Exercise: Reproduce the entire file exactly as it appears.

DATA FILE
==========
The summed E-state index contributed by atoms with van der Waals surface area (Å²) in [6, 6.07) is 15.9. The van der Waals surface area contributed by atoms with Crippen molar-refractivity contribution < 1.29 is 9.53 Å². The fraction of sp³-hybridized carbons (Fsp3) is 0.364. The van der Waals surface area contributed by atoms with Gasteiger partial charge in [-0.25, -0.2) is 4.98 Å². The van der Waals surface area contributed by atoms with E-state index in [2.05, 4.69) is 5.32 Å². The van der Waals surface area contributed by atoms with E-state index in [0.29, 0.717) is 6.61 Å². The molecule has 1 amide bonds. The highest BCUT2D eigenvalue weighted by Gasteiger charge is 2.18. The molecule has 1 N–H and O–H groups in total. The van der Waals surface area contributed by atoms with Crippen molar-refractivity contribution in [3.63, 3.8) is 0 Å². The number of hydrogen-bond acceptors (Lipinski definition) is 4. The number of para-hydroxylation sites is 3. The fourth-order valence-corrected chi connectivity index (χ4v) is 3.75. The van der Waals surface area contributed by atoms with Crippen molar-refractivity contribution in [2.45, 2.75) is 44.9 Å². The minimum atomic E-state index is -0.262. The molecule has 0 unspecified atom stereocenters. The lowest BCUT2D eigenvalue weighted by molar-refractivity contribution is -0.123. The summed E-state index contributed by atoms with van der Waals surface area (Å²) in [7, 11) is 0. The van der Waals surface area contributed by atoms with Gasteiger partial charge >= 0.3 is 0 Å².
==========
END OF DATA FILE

The summed E-state index contributed by atoms with van der Waals surface area (Å²) in [6, 6.07) is 15.9. The van der Waals surface area contributed by atoms with Crippen molar-refractivity contribution < 1.29 is 9.53 Å². The fraction of sp³-hybridized carbons (Fsp3) is 0.364. The van der Waals surface area contributed by atoms with Gasteiger partial charge in [-0.25, -0.2) is 4.98 Å². The van der Waals surface area contributed by atoms with E-state index in [2.05, 4.69) is 5.32 Å². The van der Waals surface area contributed by atoms with E-state index in [0.29, 0.717) is 6.61 Å². The molecule has 1 amide bonds. The highest BCUT2D eigenvalue weighted by Gasteiger charge is 2.18. The molecule has 1 N–H and O–H groups in total. The van der Waals surface area contributed by atoms with Crippen molar-refractivity contribution in [3.63, 3.8) is 0 Å². The number of hydrogen-bond acceptors (Lipinski definition) is 4. The number of para-hydroxylation sites is 3. The fourth-order valence-corrected chi connectivity index (χ4v) is 3.75. The van der Waals surface area contributed by atoms with Crippen molar-refractivity contribution in [2.45, 2.75) is 44.9 Å². The minimum atomic E-state index is -0.262. The molecule has 0 unspecified atom stereocenters. The lowest BCUT2D eigenvalue weighted by molar-refractivity contribution is -0.123. The summed E-state index contributed by atoms with van der Waals surface area (Å²) in [7, 11) is 0. The van der Waals surface area contributed by atoms with Gasteiger partial charge >= 0.3 is 0 Å².